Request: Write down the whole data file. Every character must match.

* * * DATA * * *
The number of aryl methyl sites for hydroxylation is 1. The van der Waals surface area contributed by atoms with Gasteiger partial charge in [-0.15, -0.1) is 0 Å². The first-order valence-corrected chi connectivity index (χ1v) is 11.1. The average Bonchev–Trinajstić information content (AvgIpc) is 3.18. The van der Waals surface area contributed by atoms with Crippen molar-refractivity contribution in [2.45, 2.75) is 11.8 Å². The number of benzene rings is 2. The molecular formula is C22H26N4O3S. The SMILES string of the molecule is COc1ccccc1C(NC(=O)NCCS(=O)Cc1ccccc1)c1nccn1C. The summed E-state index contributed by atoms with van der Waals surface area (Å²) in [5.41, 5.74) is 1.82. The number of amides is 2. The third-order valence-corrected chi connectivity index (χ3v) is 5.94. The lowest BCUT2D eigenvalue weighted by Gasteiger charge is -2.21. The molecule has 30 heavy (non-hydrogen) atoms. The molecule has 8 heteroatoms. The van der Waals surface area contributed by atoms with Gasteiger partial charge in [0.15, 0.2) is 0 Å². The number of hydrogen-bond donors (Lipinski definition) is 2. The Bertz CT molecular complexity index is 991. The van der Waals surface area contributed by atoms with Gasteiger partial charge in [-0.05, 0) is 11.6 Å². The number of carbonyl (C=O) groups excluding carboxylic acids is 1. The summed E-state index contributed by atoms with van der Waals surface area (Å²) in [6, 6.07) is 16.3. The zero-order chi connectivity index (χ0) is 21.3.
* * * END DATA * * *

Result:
The number of aryl methyl sites for hydroxylation is 1. The van der Waals surface area contributed by atoms with Gasteiger partial charge in [-0.15, -0.1) is 0 Å². The first-order valence-corrected chi connectivity index (χ1v) is 11.1. The average Bonchev–Trinajstić information content (AvgIpc) is 3.18. The van der Waals surface area contributed by atoms with Crippen molar-refractivity contribution in [2.45, 2.75) is 11.8 Å². The number of benzene rings is 2. The molecular formula is C22H26N4O3S. The SMILES string of the molecule is COc1ccccc1C(NC(=O)NCCS(=O)Cc1ccccc1)c1nccn1C. The summed E-state index contributed by atoms with van der Waals surface area (Å²) in [5.41, 5.74) is 1.82. The number of amides is 2. The third-order valence-corrected chi connectivity index (χ3v) is 5.94. The lowest BCUT2D eigenvalue weighted by Gasteiger charge is -2.21. The molecule has 30 heavy (non-hydrogen) atoms. The molecule has 8 heteroatoms. The van der Waals surface area contributed by atoms with Gasteiger partial charge in [0.15, 0.2) is 0 Å². The number of hydrogen-bond donors (Lipinski definition) is 2. The Bertz CT molecular complexity index is 991. The van der Waals surface area contributed by atoms with Gasteiger partial charge in [-0.05, 0) is 11.6 Å². The number of carbonyl (C=O) groups excluding carboxylic acids is 1. The summed E-state index contributed by atoms with van der Waals surface area (Å²) in [6, 6.07) is 16.3. The zero-order chi connectivity index (χ0) is 21.3.